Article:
•    Remove unnecessary bull bars, roof racks, even toolboxes and golf clubs in the boot. Extra weight causes drag and ups the fuel consumption.

•    Service your car regularly to make sure it’s running efficiently, and keep your tyre pressures at the correct inflation. Consider investing in a tyre pressure monitoring system such as Permagard 3rd Eye (available through JAXQuickfit tyre centres).

•    If the weather is fine, turn off the air conditioning and open the windows. Using the air con increases fuel consumption.

•    Stuck in traffic? Turn the key to ‘accessory’ (not ‘off’) and shift to ‘park’ while you wait. Better still, plan your trip to avoid traffic if you can.

Fleet management Case Study

Active ImageAs Australia’s water situation gets worse, the idea of ‘washing’ the car seems like a luxury, which is precisely why Ecowash Mobile was created and keeps on growing.

According to o
perations director, Stewart Nicholls, the company now has a fleet of 35 vehicles: 12 are Daihatsu Charades and the rest (and those to come), Hyundai Getz.

“We go wherever our clients’ cars are, so we need something that is small and easy to manoeuvre,” Nicholls says. “To keep overheads low, our owners need something that is economical but they also need guaranteed reliability and a good dealer network to back that up. Also, because they are on the road for long hours, they need comfort and safety.

“When we started nearly three years ago, the Charades were the perfect fit but with Daihatsu leaving Australia we had to look around for something else. The Getz is ideal for what we do. We buy the cars direct from Hyundai and then prepare them ourselves. Our franchisees then buy or lease from us.”

Roy Andrade, managing director of the Just Squeezed (fruit juice) Group tells a similar tale regarding his nine Citroen Berlingos, used by the company’s sales representatives. “We have tried various vehicles but this one works for us because of its size, shape and quality. It’s a great little car that suits our image and is incredibly economical to run.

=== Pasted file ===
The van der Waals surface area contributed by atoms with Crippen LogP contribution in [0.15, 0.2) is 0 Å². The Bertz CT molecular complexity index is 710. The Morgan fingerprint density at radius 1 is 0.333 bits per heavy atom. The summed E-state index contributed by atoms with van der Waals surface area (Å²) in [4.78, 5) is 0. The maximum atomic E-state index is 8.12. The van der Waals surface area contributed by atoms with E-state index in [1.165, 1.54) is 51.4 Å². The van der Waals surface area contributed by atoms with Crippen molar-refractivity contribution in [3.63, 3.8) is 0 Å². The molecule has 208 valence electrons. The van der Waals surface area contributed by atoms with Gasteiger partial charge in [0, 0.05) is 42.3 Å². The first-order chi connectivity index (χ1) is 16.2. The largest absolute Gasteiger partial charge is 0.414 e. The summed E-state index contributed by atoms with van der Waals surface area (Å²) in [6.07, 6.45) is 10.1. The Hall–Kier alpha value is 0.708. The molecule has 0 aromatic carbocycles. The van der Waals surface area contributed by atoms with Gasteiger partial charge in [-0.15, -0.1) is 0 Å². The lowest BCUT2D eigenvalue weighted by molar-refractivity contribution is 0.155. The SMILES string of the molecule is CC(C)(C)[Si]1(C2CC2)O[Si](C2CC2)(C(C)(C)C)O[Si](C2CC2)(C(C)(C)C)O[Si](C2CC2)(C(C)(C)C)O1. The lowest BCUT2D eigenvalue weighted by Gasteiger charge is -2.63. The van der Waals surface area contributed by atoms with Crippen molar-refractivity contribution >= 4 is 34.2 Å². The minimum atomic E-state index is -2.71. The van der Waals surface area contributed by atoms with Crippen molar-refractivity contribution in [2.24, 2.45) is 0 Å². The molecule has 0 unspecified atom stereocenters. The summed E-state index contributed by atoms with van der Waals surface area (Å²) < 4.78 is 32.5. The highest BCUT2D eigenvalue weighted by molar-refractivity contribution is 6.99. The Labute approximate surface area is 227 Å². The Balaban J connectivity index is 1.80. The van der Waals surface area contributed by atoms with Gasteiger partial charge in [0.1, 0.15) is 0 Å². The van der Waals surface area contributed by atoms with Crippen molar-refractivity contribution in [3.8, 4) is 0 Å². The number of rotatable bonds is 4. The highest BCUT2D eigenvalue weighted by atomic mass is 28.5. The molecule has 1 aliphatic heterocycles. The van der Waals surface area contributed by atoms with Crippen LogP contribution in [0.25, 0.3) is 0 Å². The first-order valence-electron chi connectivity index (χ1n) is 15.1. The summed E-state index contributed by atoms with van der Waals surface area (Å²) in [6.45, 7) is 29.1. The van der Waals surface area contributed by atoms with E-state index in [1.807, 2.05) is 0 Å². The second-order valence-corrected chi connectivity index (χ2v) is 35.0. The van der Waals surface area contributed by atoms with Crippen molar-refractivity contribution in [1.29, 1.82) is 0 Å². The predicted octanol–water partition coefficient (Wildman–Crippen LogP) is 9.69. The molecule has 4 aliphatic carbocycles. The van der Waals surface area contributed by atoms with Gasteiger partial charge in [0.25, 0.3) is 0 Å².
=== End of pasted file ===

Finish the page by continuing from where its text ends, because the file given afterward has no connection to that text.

“We bought our first one five years ago and clocked up 255,000km without spending a cent. The only disadvantage I can think of is, the tyres are not a common size so they are perhaps a little more expensive to replace. But we do get good tyre wear, so that’s a very minor issue.”

Andrade says his company, established in 1991, is growing strongly and he expects to keep buying Berlingos.


Fleet Management Questions

Marja Thompson, executive director of the Australasian Fleet Managers’ Association suggests a fleet owner should ask—and answer—questions such as:

•    Do we need vehicles, and why?

•    If we don’t, what are the alternatives (such as bus, taxi, more couriers), and is that a saving?

•    What vehicles do we already have? Can we change the way we use them to reduce the costs?

•    Do they need to do local or long distance work or carry loads and, if so, should we replace them—having four-cylinder models instead of six?

•    What would be the change-over cost?

•    What about switching to a vehicle using an alternative fuel, such as LPG or diesel?

•    How often should we turn over the vehicles? Consider that in the US, many companies are now holding their vehicles for five years rather than three. What makes the best economic sense?

What do you think?

    Be the first to comment

Add a new comment

Guest Author

Guest Author

Dynamic Business has a range of highly skilled and expert guest contributors, from a wide range of businesses and industries.

View all posts